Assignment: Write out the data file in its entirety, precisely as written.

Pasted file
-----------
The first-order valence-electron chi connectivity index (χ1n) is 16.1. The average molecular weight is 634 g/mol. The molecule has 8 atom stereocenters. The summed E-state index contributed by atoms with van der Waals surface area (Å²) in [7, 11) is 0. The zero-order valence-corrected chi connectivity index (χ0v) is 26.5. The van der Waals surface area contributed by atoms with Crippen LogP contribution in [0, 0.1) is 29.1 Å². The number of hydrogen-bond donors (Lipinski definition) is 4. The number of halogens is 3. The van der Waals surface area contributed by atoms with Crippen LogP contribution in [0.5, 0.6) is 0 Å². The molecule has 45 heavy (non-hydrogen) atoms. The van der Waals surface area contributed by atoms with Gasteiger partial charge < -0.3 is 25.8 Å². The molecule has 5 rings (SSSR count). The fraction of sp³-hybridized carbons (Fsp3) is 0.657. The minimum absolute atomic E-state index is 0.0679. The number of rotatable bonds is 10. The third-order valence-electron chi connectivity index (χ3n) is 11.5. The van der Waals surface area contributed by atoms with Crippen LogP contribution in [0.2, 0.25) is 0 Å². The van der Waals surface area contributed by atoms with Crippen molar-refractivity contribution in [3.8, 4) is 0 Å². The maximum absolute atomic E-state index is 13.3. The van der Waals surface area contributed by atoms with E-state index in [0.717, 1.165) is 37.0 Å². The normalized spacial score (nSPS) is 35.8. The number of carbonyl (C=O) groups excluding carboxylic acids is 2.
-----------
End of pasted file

The first-order valence-electron chi connectivity index (χ1n) is 16.1. The average molecular weight is 634 g/mol. The molecule has 8 atom stereocenters. The summed E-state index contributed by atoms with van der Waals surface area (Å²) in [7, 11) is 0. The zero-order valence-corrected chi connectivity index (χ0v) is 26.5. The van der Waals surface area contributed by atoms with Crippen LogP contribution in [0, 0.1) is 29.1 Å². The number of hydrogen-bond donors (Lipinski definition) is 4. The number of halogens is 3. The van der Waals surface area contributed by atoms with Crippen LogP contribution in [0.5, 0.6) is 0 Å². The molecule has 45 heavy (non-hydrogen) atoms. The van der Waals surface area contributed by atoms with Gasteiger partial charge < -0.3 is 25.8 Å². The molecule has 5 rings (SSSR count). The fraction of sp³-hybridized carbons (Fsp3) is 0.657. The minimum absolute atomic E-state index is 0.0679. The number of rotatable bonds is 10. The third-order valence-electron chi connectivity index (χ3n) is 11.5. The van der Waals surface area contributed by atoms with Crippen LogP contribution in [0.2, 0.25) is 0 Å². The van der Waals surface area contributed by atoms with Crippen molar-refractivity contribution in [3.8, 4) is 0 Å². The maximum absolute atomic E-state index is 13.3. The van der Waals surface area contributed by atoms with E-state index in [0.717, 1.165) is 37.0 Å². The normalized spacial score (nSPS) is 35.8. The number of carbonyl (C=O) groups excluding carboxylic acids is 2.